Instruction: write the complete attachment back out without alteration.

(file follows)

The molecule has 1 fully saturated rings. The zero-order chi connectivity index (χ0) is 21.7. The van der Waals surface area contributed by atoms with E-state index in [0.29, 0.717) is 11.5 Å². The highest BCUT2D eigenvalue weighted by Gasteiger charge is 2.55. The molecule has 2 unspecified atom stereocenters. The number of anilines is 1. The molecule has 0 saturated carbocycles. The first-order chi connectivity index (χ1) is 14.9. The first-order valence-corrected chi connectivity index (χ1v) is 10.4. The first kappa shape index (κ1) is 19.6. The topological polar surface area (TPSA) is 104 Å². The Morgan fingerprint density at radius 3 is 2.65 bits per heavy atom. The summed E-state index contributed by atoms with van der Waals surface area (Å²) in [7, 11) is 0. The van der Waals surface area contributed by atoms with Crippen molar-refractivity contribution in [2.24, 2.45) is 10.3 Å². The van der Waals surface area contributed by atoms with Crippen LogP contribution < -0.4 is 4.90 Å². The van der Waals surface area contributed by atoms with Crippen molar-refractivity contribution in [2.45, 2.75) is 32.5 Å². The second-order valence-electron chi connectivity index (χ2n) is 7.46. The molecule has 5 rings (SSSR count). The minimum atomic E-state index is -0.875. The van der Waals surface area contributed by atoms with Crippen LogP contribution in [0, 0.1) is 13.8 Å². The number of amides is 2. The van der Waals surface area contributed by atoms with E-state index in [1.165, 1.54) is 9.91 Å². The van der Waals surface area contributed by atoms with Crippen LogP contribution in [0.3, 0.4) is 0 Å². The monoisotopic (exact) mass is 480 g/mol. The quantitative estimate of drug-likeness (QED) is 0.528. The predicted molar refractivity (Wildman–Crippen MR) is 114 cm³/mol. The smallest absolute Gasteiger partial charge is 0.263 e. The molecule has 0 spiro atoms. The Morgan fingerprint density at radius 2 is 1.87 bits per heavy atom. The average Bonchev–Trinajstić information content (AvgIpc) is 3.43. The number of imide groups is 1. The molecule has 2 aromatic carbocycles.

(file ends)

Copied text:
The molecule has 1 fully saturated rings. The zero-order chi connectivity index (χ0) is 21.7. The van der Waals surface area contributed by atoms with E-state index in [0.29, 0.717) is 11.5 Å². The highest BCUT2D eigenvalue weighted by Gasteiger charge is 2.55. The molecule has 2 unspecified atom stereocenters. The number of anilines is 1. The molecule has 0 saturated carbocycles. The first-order chi connectivity index (χ1) is 14.9. The first-order valence-corrected chi connectivity index (χ1v) is 10.4. The first kappa shape index (κ1) is 19.6. The topological polar surface area (TPSA) is 104 Å². The Morgan fingerprint density at radius 3 is 2.65 bits per heavy atom. The summed E-state index contributed by atoms with van der Waals surface area (Å²) in [7, 11) is 0. The van der Waals surface area contributed by atoms with Crippen molar-refractivity contribution in [2.24, 2.45) is 10.3 Å². The van der Waals surface area contributed by atoms with Crippen LogP contribution < -0.4 is 4.90 Å². The van der Waals surface area contributed by atoms with Crippen molar-refractivity contribution in [2.45, 2.75) is 32.5 Å². The second-order valence-electron chi connectivity index (χ2n) is 7.46. The molecule has 5 rings (SSSR count). The minimum atomic E-state index is -0.875. The van der Waals surface area contributed by atoms with Crippen LogP contribution in [0, 0.1) is 13.8 Å². The number of amides is 2. The van der Waals surface area contributed by atoms with E-state index in [1.165, 1.54) is 9.91 Å². The van der Waals surface area contributed by atoms with Crippen LogP contribution in [0.3, 0.4) is 0 Å². The monoisotopic (exact) mass is 480 g/mol. The quantitative estimate of drug-likeness (QED) is 0.528. The predicted molar refractivity (Wildman–Crippen MR) is 114 cm³/mol. The smallest absolute Gasteiger partial charge is 0.263 e. The molecule has 0 spiro atoms. The Morgan fingerprint density at radius 2 is 1.87 bits per heavy atom. The average Bonchev–Trinajstić information content (AvgIpc) is 3.43. The number of imide groups is 1. The molecule has 2 aromatic carbocycles.